So some designers (but likely still a small percentage) also think about how they can do some kind of “good.” This isn’t a fringe activity, nor is it one we should relegate to the sidelines. It doesn’t even need to threaten anything that Paula does. In fact, it enriches design. This notion of good design, as Paula discusses, can still remain concerned with issues like, “too many big lines of typography, poorly chosen type and bad spacing…” but it can be so much more. She expresses concern that, “Many talented young designers today have abandoned their roles as improvers of the general visual environment.” Yet, in no way do these things need to be seen as mutually exclusive.
Where I agree with Paula is that many of these “good-for-society” projects just don’t reach as broad a populace as they should. This, however, doesn’t diminish the need for such messages and exercises—it is simply indicative of how small a part of the dialogue non-corporate efforts are. This is for good reason: these designers simply don’t have access to the many billions of dollars to spread such messages, like multinationals do. As a result, designers have to work doubly hard to reach these “ordinary people.” Because, frankly, the last thing the “ordinary” person needs is another sweetener or toe fungus remedy. These “good-for-society” messages, which Paula seems to admonish, probably have more to do with most people’s lives than any other new branded product.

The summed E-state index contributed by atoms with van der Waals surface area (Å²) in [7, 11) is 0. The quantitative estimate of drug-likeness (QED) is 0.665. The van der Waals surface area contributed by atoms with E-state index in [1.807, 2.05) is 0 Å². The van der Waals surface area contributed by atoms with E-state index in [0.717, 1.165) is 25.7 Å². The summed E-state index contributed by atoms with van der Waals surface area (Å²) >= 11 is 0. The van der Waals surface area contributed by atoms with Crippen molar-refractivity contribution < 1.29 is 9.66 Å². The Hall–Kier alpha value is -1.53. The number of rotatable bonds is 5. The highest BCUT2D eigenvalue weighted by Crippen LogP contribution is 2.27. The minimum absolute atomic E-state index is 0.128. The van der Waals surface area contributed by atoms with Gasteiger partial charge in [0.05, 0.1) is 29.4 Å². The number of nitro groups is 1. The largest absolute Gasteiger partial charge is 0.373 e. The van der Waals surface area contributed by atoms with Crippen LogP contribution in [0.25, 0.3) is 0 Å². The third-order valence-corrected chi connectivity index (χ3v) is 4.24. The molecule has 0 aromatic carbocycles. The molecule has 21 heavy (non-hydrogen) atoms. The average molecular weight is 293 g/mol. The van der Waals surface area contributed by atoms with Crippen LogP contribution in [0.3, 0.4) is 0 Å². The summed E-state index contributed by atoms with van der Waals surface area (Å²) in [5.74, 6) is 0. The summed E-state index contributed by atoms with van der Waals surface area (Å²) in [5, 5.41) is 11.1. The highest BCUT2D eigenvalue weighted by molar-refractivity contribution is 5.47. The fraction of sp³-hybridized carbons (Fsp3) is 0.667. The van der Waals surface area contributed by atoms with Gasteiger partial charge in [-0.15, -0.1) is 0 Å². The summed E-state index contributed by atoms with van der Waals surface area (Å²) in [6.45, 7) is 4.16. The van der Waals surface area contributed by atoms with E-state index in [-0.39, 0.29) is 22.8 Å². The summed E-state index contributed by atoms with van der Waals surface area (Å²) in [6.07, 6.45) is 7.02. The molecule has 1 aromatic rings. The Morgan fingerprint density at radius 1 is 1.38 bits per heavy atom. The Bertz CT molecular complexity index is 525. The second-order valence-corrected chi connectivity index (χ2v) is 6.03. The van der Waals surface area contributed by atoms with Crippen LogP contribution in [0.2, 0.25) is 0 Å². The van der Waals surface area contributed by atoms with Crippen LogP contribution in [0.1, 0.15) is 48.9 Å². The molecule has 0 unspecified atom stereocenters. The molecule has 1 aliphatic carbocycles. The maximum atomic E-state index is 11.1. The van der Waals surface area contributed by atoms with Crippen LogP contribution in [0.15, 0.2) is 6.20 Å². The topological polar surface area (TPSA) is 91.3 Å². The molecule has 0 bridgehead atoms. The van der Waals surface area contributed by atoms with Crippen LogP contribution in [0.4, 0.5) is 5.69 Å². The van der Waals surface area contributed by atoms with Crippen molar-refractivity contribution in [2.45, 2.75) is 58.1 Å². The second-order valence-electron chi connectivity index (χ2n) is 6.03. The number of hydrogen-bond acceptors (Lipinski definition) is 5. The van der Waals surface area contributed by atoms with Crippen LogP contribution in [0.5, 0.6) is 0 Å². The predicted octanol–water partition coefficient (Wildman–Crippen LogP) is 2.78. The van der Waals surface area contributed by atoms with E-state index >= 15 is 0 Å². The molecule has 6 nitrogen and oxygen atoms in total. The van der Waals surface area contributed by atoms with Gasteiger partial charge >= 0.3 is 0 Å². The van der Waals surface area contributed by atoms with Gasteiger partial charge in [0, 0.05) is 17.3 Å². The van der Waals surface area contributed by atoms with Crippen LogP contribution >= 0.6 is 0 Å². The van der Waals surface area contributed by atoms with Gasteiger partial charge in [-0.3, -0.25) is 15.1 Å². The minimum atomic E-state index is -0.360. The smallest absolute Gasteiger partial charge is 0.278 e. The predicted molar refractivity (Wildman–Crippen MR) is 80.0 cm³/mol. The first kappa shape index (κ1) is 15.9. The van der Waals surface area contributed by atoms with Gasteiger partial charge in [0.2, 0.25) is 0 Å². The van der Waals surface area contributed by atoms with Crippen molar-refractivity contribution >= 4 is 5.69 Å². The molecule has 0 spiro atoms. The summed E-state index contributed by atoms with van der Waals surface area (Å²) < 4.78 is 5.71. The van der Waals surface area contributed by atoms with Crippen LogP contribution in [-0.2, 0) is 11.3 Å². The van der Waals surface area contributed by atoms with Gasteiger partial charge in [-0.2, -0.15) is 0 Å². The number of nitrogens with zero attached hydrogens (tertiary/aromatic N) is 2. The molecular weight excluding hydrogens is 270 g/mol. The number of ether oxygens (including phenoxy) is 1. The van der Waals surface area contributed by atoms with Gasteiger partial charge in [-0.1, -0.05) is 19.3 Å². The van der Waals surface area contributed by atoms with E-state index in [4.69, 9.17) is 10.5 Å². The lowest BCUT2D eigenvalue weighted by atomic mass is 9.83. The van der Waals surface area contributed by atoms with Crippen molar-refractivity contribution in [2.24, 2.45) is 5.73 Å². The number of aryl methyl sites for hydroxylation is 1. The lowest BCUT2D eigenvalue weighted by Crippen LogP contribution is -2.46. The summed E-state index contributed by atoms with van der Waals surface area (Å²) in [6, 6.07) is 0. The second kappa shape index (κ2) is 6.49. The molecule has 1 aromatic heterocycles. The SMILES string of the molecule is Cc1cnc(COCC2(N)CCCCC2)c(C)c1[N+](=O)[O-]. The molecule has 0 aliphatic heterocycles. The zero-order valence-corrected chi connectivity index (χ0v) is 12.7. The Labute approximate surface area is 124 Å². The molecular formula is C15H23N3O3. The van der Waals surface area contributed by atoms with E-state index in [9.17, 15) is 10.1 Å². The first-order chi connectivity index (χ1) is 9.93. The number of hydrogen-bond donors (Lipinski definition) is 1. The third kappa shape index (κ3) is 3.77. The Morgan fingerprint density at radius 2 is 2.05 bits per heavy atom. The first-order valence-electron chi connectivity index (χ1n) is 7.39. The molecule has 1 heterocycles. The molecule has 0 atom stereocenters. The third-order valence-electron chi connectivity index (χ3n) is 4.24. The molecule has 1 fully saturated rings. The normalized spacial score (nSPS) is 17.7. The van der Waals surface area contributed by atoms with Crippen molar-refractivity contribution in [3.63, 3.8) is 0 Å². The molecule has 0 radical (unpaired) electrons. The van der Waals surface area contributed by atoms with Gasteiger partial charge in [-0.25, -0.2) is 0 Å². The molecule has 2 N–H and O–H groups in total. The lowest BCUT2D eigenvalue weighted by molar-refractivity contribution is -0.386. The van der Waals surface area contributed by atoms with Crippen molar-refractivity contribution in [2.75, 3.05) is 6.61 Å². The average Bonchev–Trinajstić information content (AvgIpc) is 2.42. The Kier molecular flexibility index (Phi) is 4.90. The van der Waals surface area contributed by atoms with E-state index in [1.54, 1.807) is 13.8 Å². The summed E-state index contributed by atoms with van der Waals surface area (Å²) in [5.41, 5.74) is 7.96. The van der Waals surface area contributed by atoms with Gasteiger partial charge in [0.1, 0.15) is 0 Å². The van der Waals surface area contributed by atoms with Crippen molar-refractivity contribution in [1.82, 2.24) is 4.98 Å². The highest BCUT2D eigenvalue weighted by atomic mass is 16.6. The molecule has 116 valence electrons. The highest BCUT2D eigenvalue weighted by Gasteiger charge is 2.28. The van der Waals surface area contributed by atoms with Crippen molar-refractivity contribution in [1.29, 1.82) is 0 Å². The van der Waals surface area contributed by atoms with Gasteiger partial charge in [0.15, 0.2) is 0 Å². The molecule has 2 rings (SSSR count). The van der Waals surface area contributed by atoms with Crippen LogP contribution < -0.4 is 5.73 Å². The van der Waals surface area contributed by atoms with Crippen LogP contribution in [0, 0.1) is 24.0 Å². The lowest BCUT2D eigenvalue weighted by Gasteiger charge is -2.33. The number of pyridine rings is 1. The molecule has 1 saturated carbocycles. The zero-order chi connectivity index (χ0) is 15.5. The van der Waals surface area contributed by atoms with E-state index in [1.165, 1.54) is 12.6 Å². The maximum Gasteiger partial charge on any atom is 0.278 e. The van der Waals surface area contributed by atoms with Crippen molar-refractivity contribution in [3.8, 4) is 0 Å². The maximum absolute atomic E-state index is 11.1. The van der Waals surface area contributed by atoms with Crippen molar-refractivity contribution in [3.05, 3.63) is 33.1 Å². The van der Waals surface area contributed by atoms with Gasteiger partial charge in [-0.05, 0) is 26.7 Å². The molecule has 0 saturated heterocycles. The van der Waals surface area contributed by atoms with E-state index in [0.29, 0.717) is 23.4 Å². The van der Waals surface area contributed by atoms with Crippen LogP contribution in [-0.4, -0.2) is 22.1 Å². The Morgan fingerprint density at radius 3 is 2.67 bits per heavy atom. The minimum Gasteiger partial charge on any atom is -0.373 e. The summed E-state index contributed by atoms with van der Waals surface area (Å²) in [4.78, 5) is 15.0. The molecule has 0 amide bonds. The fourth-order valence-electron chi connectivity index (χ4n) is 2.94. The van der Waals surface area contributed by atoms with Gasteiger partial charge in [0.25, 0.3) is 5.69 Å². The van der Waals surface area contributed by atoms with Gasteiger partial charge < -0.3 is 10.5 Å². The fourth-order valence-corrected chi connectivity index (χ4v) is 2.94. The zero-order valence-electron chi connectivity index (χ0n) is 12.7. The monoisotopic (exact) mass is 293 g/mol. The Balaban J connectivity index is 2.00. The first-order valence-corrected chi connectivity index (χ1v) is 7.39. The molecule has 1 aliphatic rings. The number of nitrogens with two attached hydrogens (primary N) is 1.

The part I love in all of this, is that Paula seems to almost see some kind of a threat in these designers wishing to do “noble” design, as they might somehow deplete the pool of designers ready to take on corporate work. I, for one, am quite convinced that this will never be a concern. For every designer ready to address social concerns, there will be an army of others much more interested in taking home a nice paycheck. (Really, don’t sweat this one a bit Paula.)
Paula feels there is a responsibility for designers to, “raise the expectation of what design can be.” In my mind, that’s exactly what the current and next generations of designers are trying to do.